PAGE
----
can disregard this of course.

          I'm taking a break. I make my scarves outside in the summer in a tent in my
          yard. I was having trouble with both my purple and red. If I can get a
          purple and red scarf, the red hat society will grab them up. I had thinned
          them down and tried acrylic flow release and they still weren't working, so
          I put in some stuff called "Paint Easy" that I got from Wal-Mart and they
          both worked great after that. You don't need very much, so a bottle will
          last a long time. It comes in a quart bottle and is the paint section in
          the hardware part. I had noticed it and had used it last winter, then had
          forgotten about it until now. It says it is a "latex paint conditioner.
          thins paint without diluting it", so I figure it's like a medium. Galen
          Berry had told someone else who was having trouble to put in some matte
          medium in their paint.

          I use the plastic broomstraws tied in a bundle that I got from Galen Berry
          for applying the paint and I also make my own brushes Caryl Hance? was kind
          enough to send me an example one time. You take a cheap whisk broom and cut
          off the bristles and tie them up with a rubber band, then glue that to a
          popsicle stick with Liquid Nails or Gorilla glue. Costs almost nothing and
          you can always make more when they wear out. I'm cheap, so always take care
          of my brushes and haven't had to replace any yet.

          When I'm doing a lot of scarves, I mix up my paint in 16 oz clear or white
          plastic cups, then put them in a large muffin tin and put lids on each cup
          overnight. When I mix up too much paint, I put it in plastic bottles with
          tips that I get from the cake decorating section of MIchaels Crafts. They
          are in a tub of 18 bottles for $16 and are clear with tips for each one.
          Sometimes I use the bottles to apply the paint, sometimes the cups and
          brushes.

          For paper marbling, Michaels has a "photo frame" that is clear plastic with
          sides and is just perfect for a marbling tub. For larger ones, I make my
          own from wood and free paneling that I salvage, then line it with a double
          layer of plastic. You can also make the frame of pvc pipe and line it with
          plastic. I have a scarf display that is all pvc pipe and comes apart when
          I'm not using it.

          I have a tremor, so am not as successful with combed designs, so I do what I
          call "free flow" instead, where I throw the paint, then manipulate it with a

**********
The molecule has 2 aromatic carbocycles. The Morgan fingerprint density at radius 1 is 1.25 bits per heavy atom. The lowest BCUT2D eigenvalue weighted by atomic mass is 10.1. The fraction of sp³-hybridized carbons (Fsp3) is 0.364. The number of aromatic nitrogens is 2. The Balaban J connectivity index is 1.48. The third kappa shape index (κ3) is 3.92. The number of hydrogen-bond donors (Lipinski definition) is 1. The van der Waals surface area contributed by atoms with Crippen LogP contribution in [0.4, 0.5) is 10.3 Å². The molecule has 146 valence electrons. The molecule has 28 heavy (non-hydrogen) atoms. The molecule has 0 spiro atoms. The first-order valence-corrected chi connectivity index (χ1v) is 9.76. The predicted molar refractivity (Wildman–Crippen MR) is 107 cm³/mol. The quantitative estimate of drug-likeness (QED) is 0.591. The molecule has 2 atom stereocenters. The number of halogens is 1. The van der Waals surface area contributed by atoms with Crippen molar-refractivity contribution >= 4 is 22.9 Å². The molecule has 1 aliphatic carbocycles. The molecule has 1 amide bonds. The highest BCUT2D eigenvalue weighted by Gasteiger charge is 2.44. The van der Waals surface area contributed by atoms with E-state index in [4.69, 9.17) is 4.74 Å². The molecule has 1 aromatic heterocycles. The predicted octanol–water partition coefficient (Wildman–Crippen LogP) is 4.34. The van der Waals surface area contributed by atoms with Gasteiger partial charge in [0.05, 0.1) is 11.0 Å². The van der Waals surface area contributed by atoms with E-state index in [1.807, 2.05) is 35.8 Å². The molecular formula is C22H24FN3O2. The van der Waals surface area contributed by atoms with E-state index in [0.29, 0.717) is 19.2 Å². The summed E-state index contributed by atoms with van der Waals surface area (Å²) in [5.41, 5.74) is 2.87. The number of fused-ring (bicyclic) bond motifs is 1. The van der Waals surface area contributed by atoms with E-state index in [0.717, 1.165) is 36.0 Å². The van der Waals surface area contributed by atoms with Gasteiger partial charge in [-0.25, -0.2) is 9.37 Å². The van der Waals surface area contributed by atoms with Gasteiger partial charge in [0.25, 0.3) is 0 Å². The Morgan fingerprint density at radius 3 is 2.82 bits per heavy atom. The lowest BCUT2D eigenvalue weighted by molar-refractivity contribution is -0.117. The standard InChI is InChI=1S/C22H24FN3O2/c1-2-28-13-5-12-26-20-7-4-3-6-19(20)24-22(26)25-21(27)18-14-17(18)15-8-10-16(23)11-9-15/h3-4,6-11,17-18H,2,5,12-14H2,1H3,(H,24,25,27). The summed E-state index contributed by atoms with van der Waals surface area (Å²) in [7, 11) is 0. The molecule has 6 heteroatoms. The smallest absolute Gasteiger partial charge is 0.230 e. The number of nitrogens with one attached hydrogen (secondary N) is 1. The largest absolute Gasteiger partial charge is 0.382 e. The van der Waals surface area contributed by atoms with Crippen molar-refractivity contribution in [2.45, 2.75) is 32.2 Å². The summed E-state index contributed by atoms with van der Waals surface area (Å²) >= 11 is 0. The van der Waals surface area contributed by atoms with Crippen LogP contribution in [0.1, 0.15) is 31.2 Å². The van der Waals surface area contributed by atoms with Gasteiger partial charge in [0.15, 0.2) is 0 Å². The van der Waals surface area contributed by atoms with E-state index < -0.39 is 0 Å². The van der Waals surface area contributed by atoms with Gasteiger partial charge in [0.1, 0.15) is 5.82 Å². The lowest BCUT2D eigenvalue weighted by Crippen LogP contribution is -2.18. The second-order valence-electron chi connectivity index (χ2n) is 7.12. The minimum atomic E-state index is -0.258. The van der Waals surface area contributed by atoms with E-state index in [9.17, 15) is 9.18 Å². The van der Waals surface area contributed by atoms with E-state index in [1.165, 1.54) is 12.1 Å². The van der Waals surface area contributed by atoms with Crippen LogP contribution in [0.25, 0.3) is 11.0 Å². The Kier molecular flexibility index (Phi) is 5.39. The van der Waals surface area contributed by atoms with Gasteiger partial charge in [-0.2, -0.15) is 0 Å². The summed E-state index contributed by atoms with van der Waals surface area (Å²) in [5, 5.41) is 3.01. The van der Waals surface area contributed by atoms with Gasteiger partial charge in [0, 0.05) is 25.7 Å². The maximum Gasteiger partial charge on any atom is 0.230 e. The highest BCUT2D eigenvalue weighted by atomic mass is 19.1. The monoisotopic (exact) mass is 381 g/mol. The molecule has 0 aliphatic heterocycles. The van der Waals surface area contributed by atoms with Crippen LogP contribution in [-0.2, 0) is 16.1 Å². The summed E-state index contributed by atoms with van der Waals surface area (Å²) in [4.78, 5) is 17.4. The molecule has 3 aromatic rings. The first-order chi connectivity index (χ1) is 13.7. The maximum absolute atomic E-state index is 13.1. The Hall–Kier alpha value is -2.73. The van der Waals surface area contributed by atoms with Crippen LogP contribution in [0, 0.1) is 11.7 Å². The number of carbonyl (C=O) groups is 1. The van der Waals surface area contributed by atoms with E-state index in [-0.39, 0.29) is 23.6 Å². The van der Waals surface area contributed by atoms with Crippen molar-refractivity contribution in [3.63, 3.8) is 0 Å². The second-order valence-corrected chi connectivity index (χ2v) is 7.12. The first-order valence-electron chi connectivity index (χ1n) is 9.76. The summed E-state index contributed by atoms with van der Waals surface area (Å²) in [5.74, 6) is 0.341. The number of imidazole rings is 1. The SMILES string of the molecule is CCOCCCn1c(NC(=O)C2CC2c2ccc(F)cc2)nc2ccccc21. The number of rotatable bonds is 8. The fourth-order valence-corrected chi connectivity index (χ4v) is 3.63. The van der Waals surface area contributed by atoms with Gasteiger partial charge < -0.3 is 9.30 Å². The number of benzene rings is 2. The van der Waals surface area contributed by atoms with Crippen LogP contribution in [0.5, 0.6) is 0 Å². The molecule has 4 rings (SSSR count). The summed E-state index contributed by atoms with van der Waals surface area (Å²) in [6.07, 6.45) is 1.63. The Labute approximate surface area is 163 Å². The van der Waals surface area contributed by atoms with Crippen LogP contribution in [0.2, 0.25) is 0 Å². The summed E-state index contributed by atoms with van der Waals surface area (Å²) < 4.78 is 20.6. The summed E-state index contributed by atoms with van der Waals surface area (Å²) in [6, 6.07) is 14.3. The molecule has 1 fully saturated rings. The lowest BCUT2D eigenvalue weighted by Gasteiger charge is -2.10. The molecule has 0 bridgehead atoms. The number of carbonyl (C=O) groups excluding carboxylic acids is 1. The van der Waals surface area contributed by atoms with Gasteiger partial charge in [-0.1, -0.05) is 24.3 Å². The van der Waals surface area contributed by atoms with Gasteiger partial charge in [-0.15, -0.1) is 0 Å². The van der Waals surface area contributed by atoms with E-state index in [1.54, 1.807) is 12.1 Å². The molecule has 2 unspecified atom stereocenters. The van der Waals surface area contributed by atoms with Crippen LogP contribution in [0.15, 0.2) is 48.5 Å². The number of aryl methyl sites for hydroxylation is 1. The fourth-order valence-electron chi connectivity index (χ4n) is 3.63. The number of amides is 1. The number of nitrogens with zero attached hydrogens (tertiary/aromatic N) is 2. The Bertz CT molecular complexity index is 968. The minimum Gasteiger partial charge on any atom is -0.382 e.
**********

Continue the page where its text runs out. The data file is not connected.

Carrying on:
styles, like a knitting needle or a bamboo skewer.

          I found out accidentally that gel alcohol hand sanitizer will remove acrylic
          paint from your hands, the counter, the floor, etc.

          I use the folding wooden clothes dryer that you use for diapers for drying
          scarves and I also have one of pvc pipe and foam rollers that comes all
          apart for storage.

          Another accidental tip I read about is that fabric softener will remove
          acrylic paint from brushes, even if it's been on for awhile - you just soak
          it for awhile. When I'm taking a break for a few days, I put my brushes in
          a bucket with a small amount of fabric softeneer and water to cover the
          brushes and let them sit for a day, then rinse them out.

          Anyone else have some ideas they would like to pass along, or is this too
          large a subject?
          Sue

          [Non-text portions of this message have been removed]






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        • Sue Cole
          Yes, I have some pipettes that I bought for this and forgot about. LOL! My friends call my the gadget queen because I like to experiment. The only person I
          Message 4 of 4 , Jul 24, 2010
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            Yes, I have some pipettes that I bought for this and forgot about. LOL! My
            friends call my "the gadget queen" because I like to experiment.

            The only person I was able to take a lesson from used eye droppers to
            apply the paint, but because of my tremor (benign essential tremor -
            basically a nuisance) those don't work for me, so I went to the bottles and
            brushes. When I mix too much in a cup or want to quit for awhile, like a
            week or a month, I put the paint in the bottles.

            I have been amazed that I am able to do the Ebru style with the flowers with
            my tremor, but I sort of hold my breath and really concentrate. Also the
            "spanish wave:"techniques is actually easier for my because of my hands.

            I just washed out a whole slew of bottles because I am too cheap to throw
            them out, so I soaked them overnight in the fabric softener and water
            mixture, then used a toothbrush on the ribby parts and a test tube brush on
            the tips and they are all clean again.

            Another tip someone told me about, Ginny or Pat?, was to mix a cup of
            acrylic flow release and water and use it for "clear":, when you want to
            make the large hols for overmarbling effects.

            Another one that I have not mastered yet is to use a turkey baster to
            carefully suck up 3 colors, one after the other, then when you gently
            squeeze them out, you will get a tricolor effect. Maybe the pipettes might
            work this way?

            The only paints I have not had any luck with have been metallics. No matter
            how much I thin them down, they always sink. Any one else have any luck
            with this?
            Sue


            [Non-text portions of this message have been removed]